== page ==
The Making of Wyatt Earp’s Legend
by Eric Weider and John Rose
After Wyatt Earp died in January 1929, biographer Stuart Lake had to stand his ground against widow Josephine, who wrote, “Thus far, what I have read of the story impresses me more as that of the blood and thunder type than a biography.”
Mo-chi: First Female Cheyenne Warrior
by Linda Wommack and John L. Sipes Jr.
A survivor of surprise attacks by soldiers at Sand Creek and the Washita, Mo-Chi chose to ride alongside her warrior husband Medicine Water, declaring, “This day, I vow revenge for the murder of my family and my people.”
How Railroads Took the ‘Wild’ Out of the West [online]
by Carlos A. Schwantes
Railroads, like 19th-century magicians, transformed America in ways that awed and dazzled onlookers, and nowhere was their power to transform more visible than in the remote, rugged Western wilderness.
Out of the West, Into the Western
By Allan Radbourne
The sun was setting on the real Wild West, but it was not the end of the road for such Westerners as William Tilghman, Al Jennings and Emmett Dalton, because the day of the one-reel Western dawned.
The Cowboy Rock Art of Tinchera Pass
by Dennis McCown
Cowboys following what came to be called the “Eddy Diversion” of the Goodnight-Loving Trail sometimes paused at “the Wall” and made like long-ago Indians by drawing pictures.
News and events celebrating the days of yesteryear, plus a Wyatt Earp–related Top Ten list by none other than CEO Eric “Tombstone is My Second Home” Weider.
by Candy Moulton
There’s no mystery that native Clevelander Corey Recko has a fascination with New Mexico Territory ; just read his Murder on the White Sands: The Disappearance of Albert and Henry Fountain .
Gunfighters and Lawmen
by Corey Recko
One of the Pinkerton National Detective Agency’s most successful operatives, John Fraser had his hands full trying to investigate the disappearance of the Fountains.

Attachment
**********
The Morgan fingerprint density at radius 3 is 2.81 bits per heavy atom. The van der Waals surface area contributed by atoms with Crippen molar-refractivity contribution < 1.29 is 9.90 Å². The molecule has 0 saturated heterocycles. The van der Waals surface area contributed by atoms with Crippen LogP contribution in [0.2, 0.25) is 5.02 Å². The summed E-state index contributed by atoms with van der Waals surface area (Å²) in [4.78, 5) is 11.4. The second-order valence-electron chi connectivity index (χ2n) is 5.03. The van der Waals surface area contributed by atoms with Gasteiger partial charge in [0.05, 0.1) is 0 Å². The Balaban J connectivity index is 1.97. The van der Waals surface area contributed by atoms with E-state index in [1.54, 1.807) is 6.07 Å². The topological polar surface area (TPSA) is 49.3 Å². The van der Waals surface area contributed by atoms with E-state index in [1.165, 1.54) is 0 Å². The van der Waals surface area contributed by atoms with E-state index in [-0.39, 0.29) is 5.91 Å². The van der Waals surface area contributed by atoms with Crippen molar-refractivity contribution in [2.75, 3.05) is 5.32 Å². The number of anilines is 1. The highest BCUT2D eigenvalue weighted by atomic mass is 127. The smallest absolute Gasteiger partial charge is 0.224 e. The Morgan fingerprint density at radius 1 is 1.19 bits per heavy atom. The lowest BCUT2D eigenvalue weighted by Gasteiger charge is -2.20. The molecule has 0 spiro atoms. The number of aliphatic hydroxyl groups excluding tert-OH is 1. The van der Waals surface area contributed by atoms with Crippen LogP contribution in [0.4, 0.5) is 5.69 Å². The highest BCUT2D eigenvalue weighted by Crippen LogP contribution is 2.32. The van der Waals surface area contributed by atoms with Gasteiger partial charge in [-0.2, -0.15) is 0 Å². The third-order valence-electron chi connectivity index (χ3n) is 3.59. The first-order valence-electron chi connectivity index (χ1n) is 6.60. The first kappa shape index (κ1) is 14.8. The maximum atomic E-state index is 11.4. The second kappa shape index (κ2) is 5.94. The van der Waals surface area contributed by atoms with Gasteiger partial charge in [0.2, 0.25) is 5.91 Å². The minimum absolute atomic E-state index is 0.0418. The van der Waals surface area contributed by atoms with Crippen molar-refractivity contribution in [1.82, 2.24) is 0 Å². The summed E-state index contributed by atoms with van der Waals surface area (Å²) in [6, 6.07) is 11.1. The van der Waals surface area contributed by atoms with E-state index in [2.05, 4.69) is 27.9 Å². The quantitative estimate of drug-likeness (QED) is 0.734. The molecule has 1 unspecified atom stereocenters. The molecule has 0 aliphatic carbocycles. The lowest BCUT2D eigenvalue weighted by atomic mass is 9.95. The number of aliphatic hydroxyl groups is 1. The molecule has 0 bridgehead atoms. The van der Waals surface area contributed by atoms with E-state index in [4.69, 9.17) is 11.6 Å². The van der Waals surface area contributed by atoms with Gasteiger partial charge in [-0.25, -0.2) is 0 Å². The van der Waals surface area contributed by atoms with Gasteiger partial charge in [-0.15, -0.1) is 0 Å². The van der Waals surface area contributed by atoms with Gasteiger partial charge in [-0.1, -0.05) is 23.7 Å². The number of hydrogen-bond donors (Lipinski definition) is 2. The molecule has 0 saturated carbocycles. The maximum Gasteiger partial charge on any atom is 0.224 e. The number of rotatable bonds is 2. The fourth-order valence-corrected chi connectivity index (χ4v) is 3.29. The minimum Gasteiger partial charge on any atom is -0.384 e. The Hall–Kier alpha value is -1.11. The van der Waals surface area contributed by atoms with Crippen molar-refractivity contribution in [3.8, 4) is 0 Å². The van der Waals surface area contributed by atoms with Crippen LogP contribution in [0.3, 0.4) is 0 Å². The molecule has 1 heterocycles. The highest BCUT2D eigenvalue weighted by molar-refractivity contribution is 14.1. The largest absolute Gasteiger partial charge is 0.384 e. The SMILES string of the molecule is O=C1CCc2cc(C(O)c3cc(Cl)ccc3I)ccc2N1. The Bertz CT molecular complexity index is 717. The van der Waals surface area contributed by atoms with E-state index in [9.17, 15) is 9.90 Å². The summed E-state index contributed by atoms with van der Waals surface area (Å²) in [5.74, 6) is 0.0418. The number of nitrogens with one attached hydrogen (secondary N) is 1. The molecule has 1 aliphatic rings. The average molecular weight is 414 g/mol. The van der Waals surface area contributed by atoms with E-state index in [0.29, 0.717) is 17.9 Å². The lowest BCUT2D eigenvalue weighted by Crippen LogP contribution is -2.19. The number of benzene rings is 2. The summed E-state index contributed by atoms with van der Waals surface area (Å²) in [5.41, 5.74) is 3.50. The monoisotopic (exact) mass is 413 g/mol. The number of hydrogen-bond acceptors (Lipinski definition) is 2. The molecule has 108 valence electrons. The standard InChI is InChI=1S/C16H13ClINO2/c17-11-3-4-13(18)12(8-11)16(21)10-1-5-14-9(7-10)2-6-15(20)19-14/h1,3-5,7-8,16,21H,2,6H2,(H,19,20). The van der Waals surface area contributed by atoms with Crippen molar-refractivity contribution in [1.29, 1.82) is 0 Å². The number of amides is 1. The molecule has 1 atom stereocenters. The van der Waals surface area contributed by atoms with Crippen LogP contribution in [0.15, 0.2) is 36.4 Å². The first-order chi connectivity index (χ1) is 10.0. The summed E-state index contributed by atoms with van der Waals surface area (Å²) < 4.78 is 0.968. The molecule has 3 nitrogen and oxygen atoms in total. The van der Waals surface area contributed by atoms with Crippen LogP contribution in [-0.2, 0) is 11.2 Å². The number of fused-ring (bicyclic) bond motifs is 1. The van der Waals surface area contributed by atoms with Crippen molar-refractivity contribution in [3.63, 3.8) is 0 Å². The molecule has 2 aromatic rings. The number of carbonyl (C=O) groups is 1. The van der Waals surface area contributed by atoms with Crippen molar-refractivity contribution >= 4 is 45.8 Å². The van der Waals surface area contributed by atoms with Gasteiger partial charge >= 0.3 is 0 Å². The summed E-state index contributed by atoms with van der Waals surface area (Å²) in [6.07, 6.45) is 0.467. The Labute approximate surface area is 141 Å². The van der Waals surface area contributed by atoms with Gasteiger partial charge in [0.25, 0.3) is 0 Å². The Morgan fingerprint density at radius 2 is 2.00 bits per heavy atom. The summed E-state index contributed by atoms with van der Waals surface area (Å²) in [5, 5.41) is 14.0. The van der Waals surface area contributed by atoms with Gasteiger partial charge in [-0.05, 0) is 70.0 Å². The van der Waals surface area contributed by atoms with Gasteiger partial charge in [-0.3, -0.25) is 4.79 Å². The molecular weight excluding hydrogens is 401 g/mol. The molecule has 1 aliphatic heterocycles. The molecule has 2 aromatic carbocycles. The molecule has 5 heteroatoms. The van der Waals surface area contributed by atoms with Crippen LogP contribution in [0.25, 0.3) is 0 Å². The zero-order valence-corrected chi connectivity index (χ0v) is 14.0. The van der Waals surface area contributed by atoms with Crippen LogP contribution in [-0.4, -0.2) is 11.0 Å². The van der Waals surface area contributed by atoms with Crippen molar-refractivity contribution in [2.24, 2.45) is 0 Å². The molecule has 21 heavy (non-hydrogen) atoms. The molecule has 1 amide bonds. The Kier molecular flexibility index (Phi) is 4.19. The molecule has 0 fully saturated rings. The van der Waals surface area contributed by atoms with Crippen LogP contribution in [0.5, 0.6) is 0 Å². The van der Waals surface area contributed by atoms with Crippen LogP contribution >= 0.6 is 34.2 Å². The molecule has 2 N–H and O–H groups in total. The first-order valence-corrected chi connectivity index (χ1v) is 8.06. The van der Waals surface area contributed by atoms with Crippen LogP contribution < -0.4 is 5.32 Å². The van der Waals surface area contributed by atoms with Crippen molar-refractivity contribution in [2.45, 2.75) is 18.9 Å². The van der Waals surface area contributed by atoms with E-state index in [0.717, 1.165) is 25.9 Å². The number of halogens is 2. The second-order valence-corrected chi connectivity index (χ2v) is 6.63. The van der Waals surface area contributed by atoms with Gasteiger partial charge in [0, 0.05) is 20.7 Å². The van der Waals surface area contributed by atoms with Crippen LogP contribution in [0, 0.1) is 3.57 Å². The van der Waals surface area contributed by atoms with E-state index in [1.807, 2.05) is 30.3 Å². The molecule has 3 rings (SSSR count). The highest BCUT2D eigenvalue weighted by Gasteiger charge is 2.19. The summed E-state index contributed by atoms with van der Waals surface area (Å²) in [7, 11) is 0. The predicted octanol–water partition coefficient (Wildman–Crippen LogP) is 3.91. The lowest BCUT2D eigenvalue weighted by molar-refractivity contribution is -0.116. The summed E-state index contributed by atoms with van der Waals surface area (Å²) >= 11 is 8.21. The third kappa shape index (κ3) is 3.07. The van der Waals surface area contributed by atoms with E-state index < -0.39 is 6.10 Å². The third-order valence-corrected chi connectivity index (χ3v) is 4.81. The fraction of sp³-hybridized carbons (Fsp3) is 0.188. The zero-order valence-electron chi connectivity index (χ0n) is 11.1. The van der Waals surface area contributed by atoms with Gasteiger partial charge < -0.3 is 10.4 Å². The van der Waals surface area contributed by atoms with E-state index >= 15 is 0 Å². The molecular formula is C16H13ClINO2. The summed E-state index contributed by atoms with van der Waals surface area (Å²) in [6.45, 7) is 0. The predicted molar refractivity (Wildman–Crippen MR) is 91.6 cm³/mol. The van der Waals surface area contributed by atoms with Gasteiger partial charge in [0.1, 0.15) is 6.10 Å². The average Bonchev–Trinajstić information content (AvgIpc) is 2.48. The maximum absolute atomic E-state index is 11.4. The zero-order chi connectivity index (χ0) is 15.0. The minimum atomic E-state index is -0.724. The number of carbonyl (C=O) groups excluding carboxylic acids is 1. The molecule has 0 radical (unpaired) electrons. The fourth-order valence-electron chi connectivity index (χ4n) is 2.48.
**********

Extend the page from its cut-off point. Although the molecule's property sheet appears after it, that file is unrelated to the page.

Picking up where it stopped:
by Steve Mauro
Originally called Forest City in 1878, St. Elmo served the area mines and today is one of the best-preserved ghost towns in Colorado.
Guns of the West
by Charles Zehnder
The “Smithsonian of the Ozarks” is on a college campus and boasts a collection of 1,600 guns, some reportedly used by the likes of Billy the Kid and Grat Dalton.
He patrolled 1880s Leadville for $100 a month.
Pioneers and Settlers
by Don Heinrich Tolzmann
Mary Schwantz, 14, was captured during the 1862 Sioux Uprising in Minnesota, but she lived to tell the tale of horror she and her German immigrant family had endured.
by Linda Wommack
Most Cheyenne women, including Mo-chi’s daughter Measure Woman, formed a sisterhood and worked together in traditional ways for the common good of the tribe.
by Rita Ackerman
On the Western frontier, where minted coins were scarce and competition for customers was stiff, tokens were good for business.
by John Rose
Wild Bill Hickok is just one of the legendary Black Hills pioneers who get their due at the Adams Museum in Deadwood, S.D.
Art of the West
by Johnny D. Boggs
Richard V. Greeves has left more than a trace of the Lewis and Clark Expedition, with 35 sculptures and counting related to the Corps members and the Indians they met.
Must-read books and must-see movies about railroads in the West. Plus reviews of recent books, and a look at a rodeo documentary now on DVD.
This 10-barrel Gatling gun was targeted at an auction in Dallas.
Discussion: Were railroads the most important factor in taking the “wild” out of the Wild West in the late 19 th century? Even with Winchester rifles, could Euro-Americans have “won” the West without the help of transcontinental railroads? [debate on our forums]
Empire Builder: Visionary Jim Hill made the Great Northern Railroad a reality.
Wilcox Train Robbery: The Wild Bunch stopped a Union Pacific train in Wyoming.
John Flood and Wyatt Earp: Before biographer Stuart Lake, there was John Flood.
Sculptor Richard V. Greeves: The Lewis and Clark Expedition still inspires him.
Western Movie Quiz: Have you tested yourself yet?